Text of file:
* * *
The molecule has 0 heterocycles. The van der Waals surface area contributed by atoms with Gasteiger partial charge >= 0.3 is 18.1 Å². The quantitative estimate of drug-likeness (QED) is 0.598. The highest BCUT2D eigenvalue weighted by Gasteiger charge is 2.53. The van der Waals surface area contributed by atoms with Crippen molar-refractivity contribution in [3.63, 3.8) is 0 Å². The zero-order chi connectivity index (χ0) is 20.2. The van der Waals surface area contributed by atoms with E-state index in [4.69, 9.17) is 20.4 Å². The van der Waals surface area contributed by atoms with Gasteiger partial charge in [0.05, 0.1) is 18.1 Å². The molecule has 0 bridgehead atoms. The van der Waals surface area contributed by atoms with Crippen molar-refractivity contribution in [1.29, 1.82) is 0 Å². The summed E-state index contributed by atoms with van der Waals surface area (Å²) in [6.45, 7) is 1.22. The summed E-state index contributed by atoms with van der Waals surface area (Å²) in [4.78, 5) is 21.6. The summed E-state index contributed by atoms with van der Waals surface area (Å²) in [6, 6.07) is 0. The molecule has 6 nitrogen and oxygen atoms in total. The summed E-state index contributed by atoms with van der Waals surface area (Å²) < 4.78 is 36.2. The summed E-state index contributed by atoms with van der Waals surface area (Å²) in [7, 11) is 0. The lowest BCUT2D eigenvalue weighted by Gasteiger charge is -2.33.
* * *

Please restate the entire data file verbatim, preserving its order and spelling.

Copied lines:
The molecule has 0 heterocycles. The van der Waals surface area contributed by atoms with Gasteiger partial charge >= 0.3 is 18.1 Å². The quantitative estimate of drug-likeness (QED) is 0.598. The highest BCUT2D eigenvalue weighted by Gasteiger charge is 2.53. The van der Waals surface area contributed by atoms with Crippen molar-refractivity contribution in [3.63, 3.8) is 0 Å². The zero-order chi connectivity index (χ0) is 20.2. The van der Waals surface area contributed by atoms with E-state index in [4.69, 9.17) is 20.4 Å². The van der Waals surface area contributed by atoms with Gasteiger partial charge in [0.05, 0.1) is 18.1 Å². The molecule has 0 bridgehead atoms. The van der Waals surface area contributed by atoms with Crippen molar-refractivity contribution in [1.29, 1.82) is 0 Å². The summed E-state index contributed by atoms with van der Waals surface area (Å²) in [6.45, 7) is 1.22. The summed E-state index contributed by atoms with van der Waals surface area (Å²) in [4.78, 5) is 21.6. The summed E-state index contributed by atoms with van der Waals surface area (Å²) in [6, 6.07) is 0. The molecule has 6 nitrogen and oxygen atoms in total. The summed E-state index contributed by atoms with van der Waals surface area (Å²) < 4.78 is 36.2. The summed E-state index contributed by atoms with van der Waals surface area (Å²) in [7, 11) is 0. The lowest BCUT2D eigenvalue weighted by Gasteiger charge is -2.33.